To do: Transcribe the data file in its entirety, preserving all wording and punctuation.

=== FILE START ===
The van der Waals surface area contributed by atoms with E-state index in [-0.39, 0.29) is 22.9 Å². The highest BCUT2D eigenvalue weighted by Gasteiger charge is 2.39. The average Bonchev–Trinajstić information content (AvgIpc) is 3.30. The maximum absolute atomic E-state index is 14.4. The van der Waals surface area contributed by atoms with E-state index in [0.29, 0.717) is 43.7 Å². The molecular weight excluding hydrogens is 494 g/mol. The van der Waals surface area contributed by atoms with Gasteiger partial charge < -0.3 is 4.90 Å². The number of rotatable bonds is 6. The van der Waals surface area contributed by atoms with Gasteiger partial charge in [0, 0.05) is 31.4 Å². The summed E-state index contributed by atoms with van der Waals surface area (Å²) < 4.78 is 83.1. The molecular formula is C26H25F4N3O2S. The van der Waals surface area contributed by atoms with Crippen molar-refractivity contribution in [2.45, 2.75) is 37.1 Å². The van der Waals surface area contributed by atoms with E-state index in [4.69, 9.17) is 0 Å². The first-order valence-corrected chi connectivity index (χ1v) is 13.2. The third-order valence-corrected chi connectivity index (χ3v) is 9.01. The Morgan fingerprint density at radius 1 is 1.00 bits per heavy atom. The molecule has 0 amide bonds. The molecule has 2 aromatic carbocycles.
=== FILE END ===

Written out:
The van der Waals surface area contributed by atoms with E-state index in [-0.39, 0.29) is 22.9 Å². The highest BCUT2D eigenvalue weighted by Gasteiger charge is 2.39. The average Bonchev–Trinajstić information content (AvgIpc) is 3.30. The maximum absolute atomic E-state index is 14.4. The van der Waals surface area contributed by atoms with E-state index in [0.29, 0.717) is 43.7 Å². The molecular weight excluding hydrogens is 494 g/mol. The van der Waals surface area contributed by atoms with Gasteiger partial charge < -0.3 is 4.90 Å². The number of rotatable bonds is 6. The van der Waals surface area contributed by atoms with Gasteiger partial charge in [0, 0.05) is 31.4 Å². The summed E-state index contributed by atoms with van der Waals surface area (Å²) < 4.78 is 83.1. The molecular formula is C26H25F4N3O2S. The van der Waals surface area contributed by atoms with Crippen molar-refractivity contribution in [2.45, 2.75) is 37.1 Å². The van der Waals surface area contributed by atoms with E-state index in [4.69, 9.17) is 0 Å². The first-order valence-corrected chi connectivity index (χ1v) is 13.2. The third-order valence-corrected chi connectivity index (χ3v) is 9.01. The Morgan fingerprint density at radius 1 is 1.00 bits per heavy atom. The molecule has 0 amide bonds. The molecule has 2 aromatic carbocycles.